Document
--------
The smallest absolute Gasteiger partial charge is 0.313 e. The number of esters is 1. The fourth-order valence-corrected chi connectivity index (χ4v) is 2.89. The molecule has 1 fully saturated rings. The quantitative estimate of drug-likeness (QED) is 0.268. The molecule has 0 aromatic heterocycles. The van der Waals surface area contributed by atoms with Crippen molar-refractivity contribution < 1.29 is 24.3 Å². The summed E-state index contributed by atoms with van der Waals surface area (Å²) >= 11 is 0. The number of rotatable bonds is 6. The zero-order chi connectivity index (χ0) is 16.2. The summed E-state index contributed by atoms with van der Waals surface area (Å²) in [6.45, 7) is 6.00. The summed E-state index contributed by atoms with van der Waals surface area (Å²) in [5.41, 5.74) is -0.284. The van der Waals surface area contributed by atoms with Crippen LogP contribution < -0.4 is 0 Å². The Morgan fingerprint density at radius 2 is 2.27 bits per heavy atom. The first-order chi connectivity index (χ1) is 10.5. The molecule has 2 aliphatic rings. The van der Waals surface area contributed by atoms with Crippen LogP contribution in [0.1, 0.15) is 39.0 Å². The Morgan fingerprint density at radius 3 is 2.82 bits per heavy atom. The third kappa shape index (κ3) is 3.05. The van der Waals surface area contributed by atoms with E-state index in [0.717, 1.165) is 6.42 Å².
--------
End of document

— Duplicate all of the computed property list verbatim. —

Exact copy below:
The smallest absolute Gasteiger partial charge is 0.313 e. The number of esters is 1. The fourth-order valence-corrected chi connectivity index (χ4v) is 2.89. The molecule has 1 fully saturated rings. The quantitative estimate of drug-likeness (QED) is 0.268. The molecule has 0 aromatic heterocycles. The van der Waals surface area contributed by atoms with Crippen molar-refractivity contribution < 1.29 is 24.3 Å². The summed E-state index contributed by atoms with van der Waals surface area (Å²) >= 11 is 0. The number of rotatable bonds is 6. The zero-order chi connectivity index (χ0) is 16.2. The summed E-state index contributed by atoms with van der Waals surface area (Å²) in [6.45, 7) is 6.00. The summed E-state index contributed by atoms with van der Waals surface area (Å²) in [5.41, 5.74) is -0.284. The van der Waals surface area contributed by atoms with Crippen LogP contribution < -0.4 is 0 Å². The Morgan fingerprint density at radius 2 is 2.27 bits per heavy atom. The first-order chi connectivity index (χ1) is 10.5. The molecule has 2 aliphatic rings. The van der Waals surface area contributed by atoms with Crippen LogP contribution in [0.1, 0.15) is 39.0 Å². The Morgan fingerprint density at radius 3 is 2.82 bits per heavy atom. The third kappa shape index (κ3) is 3.05. The van der Waals surface area contributed by atoms with E-state index in [0.717, 1.165) is 6.42 Å².